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Fibrofatty tissue This is best treated by excision, but can be more vascular than expected. The use of a thermoscalpel and contact laser (Nd:YAG) should be considered.1 The natural history of the lesion and the slow process of involution should always be taken into account particularly when treating children less than 12 years of age. It is preferable to err on the conservative side when excising residual bro-fatty tissue, as overzealous contouring and continued natural involution can result in a considerable defect. Haemangiomas of the lip and nose almost always leave residual tissue and patients benet from its careful removal.1,2,41 Epidermal atrophy Thin atrophic skin often coexists with telangiectasia and residual bro-fatty tissue and is difcult to rectify. Skin resurfacing with carbon dioxide laser and Erbium:YAG (Er:YAG) laser seems to be promising and a recent report on the treatment of atrophic scarring in partially or completely involuted haemangiomas in children, there was considerable improvement in almost all patients.42 Micro pigmentation (tattoo pigmentation) may be useful for areas of hypopigmentation to restore colour to the scarred skin or vermilion.43

Vascular malformations These are errors of morphogenesis that are populated by stable mature vascular endothelium.13 Both sexes are equally affected. They are always present at birth (though some may not be apparent until a later stage) and in contrast to haemangiomas they never proliferate or involute. Instead, they expand slowly and relentlessly throughout life, in pace with the growth of the patient.13 Trauma, puberty, and pregnancy can cause accelerated growth.1,2 These lesions are subclassied according to the predominant type of vessel and characteristics of ow (Table 1). Unlike haemangiomas, vascular malformations are associated with skeletal abnormalities in up to 35% of cases.44 Capillary (venular) malformations (previously called port wine stain, capillary haemangioma) are made up of postcapillary venules within the papillary and supercial reticular dermis.1,2 They present initially as at pink macules but darken and thicken with age, resulting in a cobblestone appearance (Fig. 4). They are thought to result from altered neural modulation of the papillary plexus.45,46 They are graded according to the degree of ectasia of the vessels into grades IIV which correlate well with the clinical features and outcome of treatment.47 Capillary malformations may be associated with SturgeWeber and KlippelTrenaunay syndromes.1,2 Venous malformations are characterised by an abnormal collection of veins, which do not have any demonstrable mitotic activity in endothelial or pericyte cells and often

Fig. 4. Capillary malformation with cobblestone appearance in an adult.

lack a uniform smooth muscle layer.1,2 The degree of ectasia increases with age and the clinical features depend on the depth and size of the lesion. The lesions are usually soft, compressible, and enlarge in size when venous pressure is increased (Fig. 5). Phleboliths may be present in the lesion. Changes in the adjacent skeleton are not uncommon and often take the form of bony hypertrophy or distortion or both.44 Venous malformations can occasionally be completely intraosseous and the mandible is the most common bone involved, although maxillary, nasal, and frontal lesions have also been reported.48,49 It is thought that most lesions that are described as intraosseous haemangiomas are in fact venous malformations.48 Arteriovenous malformations are the least common of the vascular malformations.1,2,12,50 The mid-face, particularly the cheek and ear, are the most common sites.50 These lesions can be associated with a considerable extent of arteriovenous shunting. The shunts are often tiny and numerous and grow with the child by progressive enlargement of the feeding and draining vessels and recruitment of collateral vessels.1,2 In contrast, arteriovenous stulae are generally single and may be congenital or acquired.1,2 The lesions are often deep, but those close to the surface may produce a palpable thrill or pulsation. They are rmer than venous malformations and do not empty readily when they are compressed (Fig. 6). Although arteriovenous malformations are present at birth, clinical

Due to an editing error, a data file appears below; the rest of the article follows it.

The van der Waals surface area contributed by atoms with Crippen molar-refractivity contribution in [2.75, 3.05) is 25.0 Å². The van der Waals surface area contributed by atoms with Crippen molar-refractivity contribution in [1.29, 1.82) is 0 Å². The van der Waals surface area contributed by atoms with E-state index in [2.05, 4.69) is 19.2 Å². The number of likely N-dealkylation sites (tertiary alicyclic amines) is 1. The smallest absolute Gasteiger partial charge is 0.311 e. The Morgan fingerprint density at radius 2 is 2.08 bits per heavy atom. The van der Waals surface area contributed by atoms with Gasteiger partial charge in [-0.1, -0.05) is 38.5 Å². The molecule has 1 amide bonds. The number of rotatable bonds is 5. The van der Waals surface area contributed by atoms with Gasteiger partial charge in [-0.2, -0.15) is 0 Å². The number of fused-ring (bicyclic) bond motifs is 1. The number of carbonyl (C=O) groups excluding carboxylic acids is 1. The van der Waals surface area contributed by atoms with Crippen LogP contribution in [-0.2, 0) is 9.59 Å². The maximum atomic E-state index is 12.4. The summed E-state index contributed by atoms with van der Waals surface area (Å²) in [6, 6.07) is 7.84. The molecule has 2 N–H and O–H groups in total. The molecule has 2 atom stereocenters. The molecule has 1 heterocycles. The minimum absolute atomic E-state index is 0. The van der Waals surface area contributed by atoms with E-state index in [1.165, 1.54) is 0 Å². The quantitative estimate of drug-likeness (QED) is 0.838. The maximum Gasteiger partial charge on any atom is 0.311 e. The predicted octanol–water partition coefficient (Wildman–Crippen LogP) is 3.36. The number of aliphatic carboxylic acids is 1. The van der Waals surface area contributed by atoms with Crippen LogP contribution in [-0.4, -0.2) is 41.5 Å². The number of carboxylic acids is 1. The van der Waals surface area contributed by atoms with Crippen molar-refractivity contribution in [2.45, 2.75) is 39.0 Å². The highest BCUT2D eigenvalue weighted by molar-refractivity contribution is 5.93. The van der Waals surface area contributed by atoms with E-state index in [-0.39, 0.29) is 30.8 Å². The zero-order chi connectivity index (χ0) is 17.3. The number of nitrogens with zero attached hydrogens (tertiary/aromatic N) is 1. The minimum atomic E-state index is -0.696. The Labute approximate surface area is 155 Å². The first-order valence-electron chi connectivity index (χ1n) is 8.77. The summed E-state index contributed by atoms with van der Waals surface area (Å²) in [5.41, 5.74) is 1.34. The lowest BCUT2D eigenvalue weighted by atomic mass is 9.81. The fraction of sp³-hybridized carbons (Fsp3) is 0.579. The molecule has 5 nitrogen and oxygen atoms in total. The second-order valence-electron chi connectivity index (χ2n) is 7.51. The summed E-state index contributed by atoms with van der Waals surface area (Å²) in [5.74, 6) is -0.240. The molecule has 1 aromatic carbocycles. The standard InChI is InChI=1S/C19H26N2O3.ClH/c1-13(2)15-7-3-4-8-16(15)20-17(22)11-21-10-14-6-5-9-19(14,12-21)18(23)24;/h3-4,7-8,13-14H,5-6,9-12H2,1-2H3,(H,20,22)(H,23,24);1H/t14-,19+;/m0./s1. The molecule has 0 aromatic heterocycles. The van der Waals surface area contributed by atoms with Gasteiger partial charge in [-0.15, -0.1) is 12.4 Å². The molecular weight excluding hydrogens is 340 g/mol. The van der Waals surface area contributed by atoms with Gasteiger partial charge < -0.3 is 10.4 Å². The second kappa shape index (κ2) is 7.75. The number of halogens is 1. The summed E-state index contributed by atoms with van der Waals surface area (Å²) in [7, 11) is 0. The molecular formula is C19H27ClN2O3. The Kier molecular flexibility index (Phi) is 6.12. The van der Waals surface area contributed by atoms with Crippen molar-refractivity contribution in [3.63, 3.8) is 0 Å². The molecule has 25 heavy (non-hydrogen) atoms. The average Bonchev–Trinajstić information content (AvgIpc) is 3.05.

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Fig. 5. Venous malformation of the upper lip in an adult.

presentation is usually delayed and lesions may present in the second, third, or even fth decade.1,2,12,50 The pathogenesis remains speculative, and it is thought that the primary abnormality or nidus is a bed of dilated capillaries and that the hypertrophied arteries and dilated veins are secondary phenomena resulting from increased ow across the nidus.1,2 It is postulated that as the precapillary sphincter regulates the ow of blood through the capillary bed,

abnormalities in control of the sphincter are responsible for arteriovenous malformations and the age of presentation and speed of progression are dependent on the absolute or relative absence of control of the precapillary sphincter.1 Lymphatic malformations constitute a spectrum of disorders that present in various ways, often in childhood and adolescence.1,2,5153 Over 75% of lymphatic malformations are found in the neck and the clinical manifestation varies